My wife and I had dinner at SP a couple of nights ago, her first visit, but my second in a week.

          Some of the sparkle of the first visit wasn't there for my second go-round, but it was still very much on the positive side. Instead of a 9.5, I'd give it something like an 8 on this visit. There were some small things that made it a somewhat less enchanting visit, such as the fact that we sat upstairs, not far from the front door, whereas on my first visit we sat downstairs, nearer the kitchen. That meant we caught the chilly breeze every time the door opened, and it also meant that parties of four or more (and there were several) would congregate right next to our table until the host seated them. It was also a lot noisier, don't know why...

          The food didn't seem quite as compelling either, and, again, I'm not sure why. The signature short rib sandwich appetizer was still excellent, but it didn't quite achieve the same wow factor as my first visit. My octopus salad was still very fresh and tasty, but the chunks of octopus were larger and not quite as attractive,

          Maureen had the risotto appetizer for her main course while I again went with the seared scallops. Same thing — they were both tasty and good by any definition, but they just didn't reach quite the same heights as my previous visit.

          But we did have Pinot Gris that we thought was great, and the price was very reasonable, maybe $42 or so the bottle.

          Maureen enjoyed her meal, thought it was good and would definitely go back, but she was not wowed the way I was at my first visit.

          It occurred to me that they may have different chefs on Tuesdays and Wednesdays, and if that's the case, Wednesday is the night to go. But if you do go on a Tuesday evening, you'll still have one fine time.

          1. re: BrookBoy

            You felt that $42 for a bottle of white wine was very reasonable? Sorry to nitpick but that jumped out at me. Was it an extraordinary wine? What was the total cost of your meal?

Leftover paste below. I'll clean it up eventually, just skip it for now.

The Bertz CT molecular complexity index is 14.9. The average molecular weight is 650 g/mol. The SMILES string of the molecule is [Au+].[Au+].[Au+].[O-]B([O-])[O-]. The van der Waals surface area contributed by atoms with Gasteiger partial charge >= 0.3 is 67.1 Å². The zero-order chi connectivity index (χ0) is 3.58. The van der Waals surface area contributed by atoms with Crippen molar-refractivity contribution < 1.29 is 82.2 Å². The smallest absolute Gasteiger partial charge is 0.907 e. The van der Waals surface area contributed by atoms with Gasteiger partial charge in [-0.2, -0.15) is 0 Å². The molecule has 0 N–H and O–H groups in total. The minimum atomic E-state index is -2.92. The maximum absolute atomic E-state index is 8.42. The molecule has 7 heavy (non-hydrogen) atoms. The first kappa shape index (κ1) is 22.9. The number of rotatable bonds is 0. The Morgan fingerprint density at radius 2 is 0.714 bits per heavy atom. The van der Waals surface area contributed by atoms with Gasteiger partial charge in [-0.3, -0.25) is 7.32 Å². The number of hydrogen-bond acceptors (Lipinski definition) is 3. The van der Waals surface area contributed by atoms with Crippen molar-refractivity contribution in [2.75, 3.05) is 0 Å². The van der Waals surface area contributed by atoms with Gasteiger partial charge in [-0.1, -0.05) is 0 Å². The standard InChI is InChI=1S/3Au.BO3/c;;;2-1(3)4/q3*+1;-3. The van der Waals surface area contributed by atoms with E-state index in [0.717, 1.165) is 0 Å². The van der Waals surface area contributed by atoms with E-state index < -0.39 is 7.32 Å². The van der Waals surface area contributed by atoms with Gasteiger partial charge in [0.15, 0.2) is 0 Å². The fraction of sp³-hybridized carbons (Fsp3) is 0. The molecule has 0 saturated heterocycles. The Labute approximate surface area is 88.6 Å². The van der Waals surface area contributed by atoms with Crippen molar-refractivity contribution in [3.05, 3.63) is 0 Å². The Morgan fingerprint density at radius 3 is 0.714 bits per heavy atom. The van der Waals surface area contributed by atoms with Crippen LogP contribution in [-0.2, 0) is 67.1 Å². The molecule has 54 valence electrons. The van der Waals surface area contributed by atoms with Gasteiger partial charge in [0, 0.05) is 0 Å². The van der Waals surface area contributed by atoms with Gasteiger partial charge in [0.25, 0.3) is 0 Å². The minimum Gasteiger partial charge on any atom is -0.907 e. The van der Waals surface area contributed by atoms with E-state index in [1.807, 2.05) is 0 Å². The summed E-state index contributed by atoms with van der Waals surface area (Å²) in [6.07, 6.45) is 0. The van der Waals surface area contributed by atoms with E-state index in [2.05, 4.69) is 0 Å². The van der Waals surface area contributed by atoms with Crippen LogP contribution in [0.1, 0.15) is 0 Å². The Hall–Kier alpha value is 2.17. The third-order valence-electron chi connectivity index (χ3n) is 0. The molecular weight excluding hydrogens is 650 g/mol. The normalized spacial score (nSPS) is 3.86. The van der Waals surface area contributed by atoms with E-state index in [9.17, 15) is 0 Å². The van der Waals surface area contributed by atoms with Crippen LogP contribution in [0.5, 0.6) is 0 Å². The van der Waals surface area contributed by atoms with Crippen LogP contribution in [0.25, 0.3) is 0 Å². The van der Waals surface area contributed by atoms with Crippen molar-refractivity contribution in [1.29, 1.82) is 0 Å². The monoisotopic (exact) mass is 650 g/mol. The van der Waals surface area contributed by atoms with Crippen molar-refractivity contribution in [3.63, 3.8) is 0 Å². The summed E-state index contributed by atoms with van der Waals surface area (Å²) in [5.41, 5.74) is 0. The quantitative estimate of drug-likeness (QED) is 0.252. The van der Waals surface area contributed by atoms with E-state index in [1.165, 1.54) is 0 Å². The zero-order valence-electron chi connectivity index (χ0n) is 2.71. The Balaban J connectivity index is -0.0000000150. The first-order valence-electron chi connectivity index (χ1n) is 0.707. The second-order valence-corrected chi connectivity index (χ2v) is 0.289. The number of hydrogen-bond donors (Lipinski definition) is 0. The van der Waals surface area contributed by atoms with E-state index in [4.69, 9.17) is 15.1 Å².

1. re: jen kalb

              My wife and I went to Stone Park last night and I have to say I was a little disappointed. First of all, the service was extremely slow - our entire meal took over two hours despite the fact that we ordered very quickly and didn't have dessert (although it took over 20 minutes to get someone's attention to tell them we didn't want dessert). The waitress was very nice and professional, the issue was that she seemed to be the ONLY waitress for the entire restaurant. My wife had the arugula salad with beans and red onions (very similar, but not nearly as good as what we had at Little D a few nights ago). It was good but not great. I had the spring leek salad with truffled poached egg and mixed wild mushrooms. The egg was perfectly cooked and the mushrooms were great but the leeks were tough and stringy. They seemed very much like plain old leeks, nothing "spring" about them. Also, the salad was supposed to have parmesan but I couldn't taste any. I had the roast chicken as a main course which was very tasty, probably the best dish of the evening. My wife had the hangar steak which was incredibly salty (the sauce was almost inedible). We would've returned it except by the time we got our entrees it was so late that we just didn't have time to return the food. FYI, the tab, with three glasses of decent rose was around $110, pretty high given the experience we had. This was our third meal at Stone Park (one brunch and two dinners), they're batting .333, which is great for baseball but not so hot for a restaurant. I'm sticking with Little D.

              1. re: jen kalb

                Well, maybe I'm used to Manhattan prices, but it seems to me that restaurant wine prices have crept (or maybe "shot" is a better word) upward in recent years. I'm finding that it's not easy to get a decent wine in a restaurant for much under $50 anymore. And the number of wines that are accompanied by 3-digit prices is growing all the time.

                If extraordinary means better than ordinary, then I would describe the wine as extraordinary. If at retail the wine were $15 or $20 we would certainly buy it for home consumption. And if that were the wine price at retail, then the restaurant price was no bargain but it wasn't a ripoff either.

                I don't remember the exact price, but I think total was around $125, including tax and tip.